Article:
by Gygaxian on Thu May 23, 2013 at 11:31:54 AM PDT

      [ Parent ]

  •  love thrift stores (6+ / 0-)

    I love thrift stores.   The Salvation Army stores in Portland, Oregon play Christian music all the time, but I love being around the people who shop here.  Portland is a great city, but the Portland that shops at the Salvation Army and Goodwill is not the same Portland that can afford to pay for artistic goods made from "recycled" products.

    Thrift stores are the ultimate in recycling, and are essential for people on the edge.

  •  I've been to that D.I.! (3+ / 0-)
    Recommended by:
    Gygaxian, bluesophie, Oh Mary Oh

    At one point or another, I've dropped into most of 'em here in Salt Lake County.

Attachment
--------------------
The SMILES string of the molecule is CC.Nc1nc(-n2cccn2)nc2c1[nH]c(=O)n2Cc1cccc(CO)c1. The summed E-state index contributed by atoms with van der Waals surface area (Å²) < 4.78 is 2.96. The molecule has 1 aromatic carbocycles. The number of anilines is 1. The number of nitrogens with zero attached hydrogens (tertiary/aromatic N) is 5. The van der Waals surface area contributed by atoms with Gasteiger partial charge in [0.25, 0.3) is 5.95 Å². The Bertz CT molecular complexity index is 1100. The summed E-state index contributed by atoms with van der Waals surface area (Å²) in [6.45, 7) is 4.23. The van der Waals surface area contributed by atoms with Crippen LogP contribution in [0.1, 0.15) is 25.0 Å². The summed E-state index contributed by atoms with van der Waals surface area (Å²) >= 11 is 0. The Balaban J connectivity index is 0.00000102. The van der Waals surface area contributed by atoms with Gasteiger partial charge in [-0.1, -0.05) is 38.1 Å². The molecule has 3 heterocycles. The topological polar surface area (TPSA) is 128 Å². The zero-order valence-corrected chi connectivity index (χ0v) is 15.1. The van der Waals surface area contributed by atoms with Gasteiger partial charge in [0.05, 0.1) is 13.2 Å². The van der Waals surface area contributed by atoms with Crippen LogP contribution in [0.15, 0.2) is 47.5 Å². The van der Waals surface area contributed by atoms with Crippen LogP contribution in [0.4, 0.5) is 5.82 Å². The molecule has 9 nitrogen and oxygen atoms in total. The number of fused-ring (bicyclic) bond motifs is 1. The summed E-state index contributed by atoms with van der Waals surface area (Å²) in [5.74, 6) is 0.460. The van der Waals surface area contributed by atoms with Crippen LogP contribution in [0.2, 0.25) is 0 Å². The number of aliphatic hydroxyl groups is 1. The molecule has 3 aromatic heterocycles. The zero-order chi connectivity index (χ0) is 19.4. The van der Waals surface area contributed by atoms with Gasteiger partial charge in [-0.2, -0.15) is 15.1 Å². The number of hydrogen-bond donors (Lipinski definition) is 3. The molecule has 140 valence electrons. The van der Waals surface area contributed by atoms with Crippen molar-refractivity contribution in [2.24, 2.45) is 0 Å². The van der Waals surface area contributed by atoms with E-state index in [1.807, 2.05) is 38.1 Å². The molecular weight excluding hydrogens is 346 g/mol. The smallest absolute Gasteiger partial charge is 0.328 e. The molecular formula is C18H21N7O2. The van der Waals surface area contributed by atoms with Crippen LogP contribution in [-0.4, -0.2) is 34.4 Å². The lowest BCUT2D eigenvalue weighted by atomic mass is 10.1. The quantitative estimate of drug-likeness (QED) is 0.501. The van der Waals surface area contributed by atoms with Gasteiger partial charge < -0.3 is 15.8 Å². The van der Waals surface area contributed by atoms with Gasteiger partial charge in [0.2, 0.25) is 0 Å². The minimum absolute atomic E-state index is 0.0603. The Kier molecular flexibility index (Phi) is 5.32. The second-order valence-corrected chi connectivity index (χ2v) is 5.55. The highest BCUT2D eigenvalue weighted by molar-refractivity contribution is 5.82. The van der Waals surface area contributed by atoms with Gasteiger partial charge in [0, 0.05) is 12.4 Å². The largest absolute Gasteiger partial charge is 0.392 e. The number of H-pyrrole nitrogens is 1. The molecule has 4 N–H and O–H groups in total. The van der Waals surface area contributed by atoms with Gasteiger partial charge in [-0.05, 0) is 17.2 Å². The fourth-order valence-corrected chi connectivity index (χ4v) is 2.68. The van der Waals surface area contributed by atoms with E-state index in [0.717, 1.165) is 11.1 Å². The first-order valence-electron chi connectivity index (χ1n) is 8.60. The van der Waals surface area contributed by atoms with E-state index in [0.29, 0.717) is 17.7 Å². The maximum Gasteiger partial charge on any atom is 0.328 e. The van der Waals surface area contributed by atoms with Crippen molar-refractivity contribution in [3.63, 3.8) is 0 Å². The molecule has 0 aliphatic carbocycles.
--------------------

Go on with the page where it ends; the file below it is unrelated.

The one I've been to the most, mostly for drop-offs, is on 9000 S and 700 E. They're building a new and improved one next door, just east of the current building. As I understand it, it's the busiest one in the valley, and currently the drop-off and pick-up is at the same dock, in a narrow alley around back. They're going to solve that and add floor space as well.

    I believe there's a business opportunity in setting up a slightly upscale consignment store next to a D.I. You'd get drop-offs who might decide to consign, and you'd get shoppers who'd wonder over if they didn't find what they want at D.I. I looked into that at that location but there were real problems with the mall management company and the landowner. In fact, it took D.I. YEARS to work out it's deal. The land-owner is lucky that D.I. was so dead set on the location (which otherwise is kind of one of those cursed retail areas, especially since Quarry bend shopping center went in a 1/2 mile away on a busier road. Otherwise they would've been gone from there years ago.